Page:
There are a lot of theme parks in Southern California. The competition for Disneyland is tough. Yet, for over 50 years now, the pattern has been the same. People plan their vacation around Disneyland, spending 3 to 5 days at the park, and may add a day at one of the other parks – Universal, Knott’s or Magic Mountain. If you looked at the size of the theme park pie and the slice that Disney carves off, the imbalance would be remarkable. Why does Disney suck up over 80 cents of every theme park dollar spent in the region?
It’s not the rides. Universal’s rides are probably more technically impressive. Magic Mountain and Knott’s certainly has more thrilling rides. Disney’s biggest coaster, California Screamin’, is a rather mild ride for a coaster fanatic (which I am).
I believe there are several reasons, and I’ll try to deal with them in individual posts. Today, I want to talk about attention to detail.
The Hotchkiss Detail Obsessive Guide to Disneyland
My family has been to Disneyland at least 6 times. People hate visiting the park with us because we have routines (others are less kind and call them rituals, or cult-like behavior) that have to be adhered to. It’s important which side of the train station you enter onto Main Street on. And you don’t rush past the circle at the top of the street. You spend a few minutes lingering and drinking in the atmosphere. You either stroll (never rush) down main street or take the horse drawn tram. You may stop at the Blue Ribbon Bakery for a coffee. You make your way to the Partners statue at the center of the park for a few minutes with Walt and Mickey and while you’re there, pay particular attention to the flowers planted around them. Take note, because they may be completely different tomorrow. From the center in front of the Castle, we then veer to the left, usually ambling through Adventureland and head towards New Orleans Square because the first ride has to be (this is non-negotiable) Pirates of the Caribbean.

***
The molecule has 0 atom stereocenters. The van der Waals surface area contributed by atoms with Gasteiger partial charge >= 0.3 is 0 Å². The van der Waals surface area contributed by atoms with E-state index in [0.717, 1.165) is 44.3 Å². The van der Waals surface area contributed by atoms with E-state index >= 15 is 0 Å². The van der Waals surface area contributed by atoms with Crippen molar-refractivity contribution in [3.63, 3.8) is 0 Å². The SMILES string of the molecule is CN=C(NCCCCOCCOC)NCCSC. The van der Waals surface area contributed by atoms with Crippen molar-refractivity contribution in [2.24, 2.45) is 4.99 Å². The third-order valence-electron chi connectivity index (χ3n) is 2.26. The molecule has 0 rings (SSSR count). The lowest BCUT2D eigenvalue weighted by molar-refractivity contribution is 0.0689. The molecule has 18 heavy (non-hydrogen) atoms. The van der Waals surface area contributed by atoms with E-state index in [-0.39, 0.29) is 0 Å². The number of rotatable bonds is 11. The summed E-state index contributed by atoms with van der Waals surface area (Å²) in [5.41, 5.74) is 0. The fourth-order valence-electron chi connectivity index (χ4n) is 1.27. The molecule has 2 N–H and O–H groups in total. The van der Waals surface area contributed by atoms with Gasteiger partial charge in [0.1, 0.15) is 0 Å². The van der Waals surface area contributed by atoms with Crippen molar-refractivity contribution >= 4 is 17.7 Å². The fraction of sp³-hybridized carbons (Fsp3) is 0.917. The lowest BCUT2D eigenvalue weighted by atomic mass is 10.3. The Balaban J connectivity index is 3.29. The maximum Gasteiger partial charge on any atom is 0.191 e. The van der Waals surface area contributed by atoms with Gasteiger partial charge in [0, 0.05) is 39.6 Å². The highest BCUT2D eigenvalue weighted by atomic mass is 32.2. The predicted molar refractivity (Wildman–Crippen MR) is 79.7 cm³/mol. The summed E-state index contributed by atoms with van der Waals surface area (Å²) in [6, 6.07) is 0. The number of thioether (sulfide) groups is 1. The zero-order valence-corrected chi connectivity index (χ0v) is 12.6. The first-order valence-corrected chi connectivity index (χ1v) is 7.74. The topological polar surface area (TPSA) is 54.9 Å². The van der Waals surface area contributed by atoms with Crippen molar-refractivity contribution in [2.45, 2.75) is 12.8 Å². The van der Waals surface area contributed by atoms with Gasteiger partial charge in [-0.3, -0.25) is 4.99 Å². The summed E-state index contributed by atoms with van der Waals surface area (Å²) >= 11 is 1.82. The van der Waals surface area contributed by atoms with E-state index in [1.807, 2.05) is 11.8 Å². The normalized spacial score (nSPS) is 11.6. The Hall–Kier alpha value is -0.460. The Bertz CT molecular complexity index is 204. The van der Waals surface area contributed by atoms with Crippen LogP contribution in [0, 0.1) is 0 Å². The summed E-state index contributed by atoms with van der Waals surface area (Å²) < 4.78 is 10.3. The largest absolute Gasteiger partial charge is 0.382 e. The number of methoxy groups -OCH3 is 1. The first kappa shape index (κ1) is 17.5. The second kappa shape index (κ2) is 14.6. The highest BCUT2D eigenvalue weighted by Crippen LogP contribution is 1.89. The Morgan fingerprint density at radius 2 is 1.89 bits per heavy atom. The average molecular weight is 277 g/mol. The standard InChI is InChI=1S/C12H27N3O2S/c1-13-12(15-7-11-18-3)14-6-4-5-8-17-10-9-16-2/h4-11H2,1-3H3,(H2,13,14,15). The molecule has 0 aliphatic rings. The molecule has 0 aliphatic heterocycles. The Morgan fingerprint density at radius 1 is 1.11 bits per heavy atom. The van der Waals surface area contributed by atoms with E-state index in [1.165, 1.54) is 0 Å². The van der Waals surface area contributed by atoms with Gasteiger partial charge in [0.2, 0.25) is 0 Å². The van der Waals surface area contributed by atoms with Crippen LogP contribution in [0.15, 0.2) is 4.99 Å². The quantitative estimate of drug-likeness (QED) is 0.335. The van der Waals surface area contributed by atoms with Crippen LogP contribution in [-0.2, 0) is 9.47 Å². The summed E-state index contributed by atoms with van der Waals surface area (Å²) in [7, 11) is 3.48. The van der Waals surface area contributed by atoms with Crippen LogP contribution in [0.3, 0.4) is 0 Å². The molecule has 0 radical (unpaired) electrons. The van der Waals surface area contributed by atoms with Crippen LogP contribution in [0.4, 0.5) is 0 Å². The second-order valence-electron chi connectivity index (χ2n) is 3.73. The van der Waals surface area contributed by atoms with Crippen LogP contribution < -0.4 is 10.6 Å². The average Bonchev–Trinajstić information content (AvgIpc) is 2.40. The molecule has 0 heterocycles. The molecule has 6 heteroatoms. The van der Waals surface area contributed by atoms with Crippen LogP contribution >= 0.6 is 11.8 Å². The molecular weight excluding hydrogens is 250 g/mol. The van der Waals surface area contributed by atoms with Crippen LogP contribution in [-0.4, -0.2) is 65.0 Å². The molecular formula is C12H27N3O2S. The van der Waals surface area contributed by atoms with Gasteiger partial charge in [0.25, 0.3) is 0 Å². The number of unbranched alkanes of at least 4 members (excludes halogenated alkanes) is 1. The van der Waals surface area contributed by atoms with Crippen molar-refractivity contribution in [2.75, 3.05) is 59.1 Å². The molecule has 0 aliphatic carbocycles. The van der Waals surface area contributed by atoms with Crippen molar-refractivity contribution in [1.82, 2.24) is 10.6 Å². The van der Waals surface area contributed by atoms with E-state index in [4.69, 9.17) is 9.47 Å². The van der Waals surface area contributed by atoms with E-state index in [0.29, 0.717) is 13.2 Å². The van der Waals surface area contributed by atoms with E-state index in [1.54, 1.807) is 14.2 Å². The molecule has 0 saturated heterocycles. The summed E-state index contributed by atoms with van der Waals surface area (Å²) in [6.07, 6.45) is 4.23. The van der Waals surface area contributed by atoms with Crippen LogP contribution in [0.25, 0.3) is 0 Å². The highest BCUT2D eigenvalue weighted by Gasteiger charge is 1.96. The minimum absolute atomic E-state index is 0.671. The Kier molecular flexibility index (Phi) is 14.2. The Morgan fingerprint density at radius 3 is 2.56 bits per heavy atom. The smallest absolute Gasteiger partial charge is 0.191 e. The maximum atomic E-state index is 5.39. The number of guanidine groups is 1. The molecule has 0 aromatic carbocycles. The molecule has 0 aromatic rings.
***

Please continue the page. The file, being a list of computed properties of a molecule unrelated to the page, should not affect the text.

Pirates is one of our favorite rides, earning it’s place as a Hotchkiss Tradition. And it’s not because it’s thrilling (it’s not) or technically amazing (although it may have been with the ride debuted in 1967). It’s because the attention to detail on this ride is simply amazing. It’s the last ride that Walt himself personally oversaw the design of. Everything has been thought through, down to the smallest scar, gold doubloon or cobweb. And that is the Disney difference. You won’t find that fanatic attention to detail in Universal, Knott’s or Magic Mountain. It’s a Disney hallmark.
It’s What You Do Between the Rides that Counts
Disney knows that in between the momentary jolts of adrenaline, it’s the details that build an experience worthy of a 3 or 4 day investment of your family’s time. Disneyland has this down in spades. Each square foot is jammed with amazing detail, carefully crafted and maintained to add to the experience. And I’m not even talking the obscure Disney-mania touches like Hidden Mickies. I’m talking about carefully planned sight lines, well placed benches, meticulously groomed greenery and the architectural detail on buildings, to say nothing of the imagination fuelling touches found in rides like Splash Mountain, Peter Pan, the Haunted Mansion and Indiana Jones. The competition cut corners. Walt absolutely forbid that in the making of Disneyland.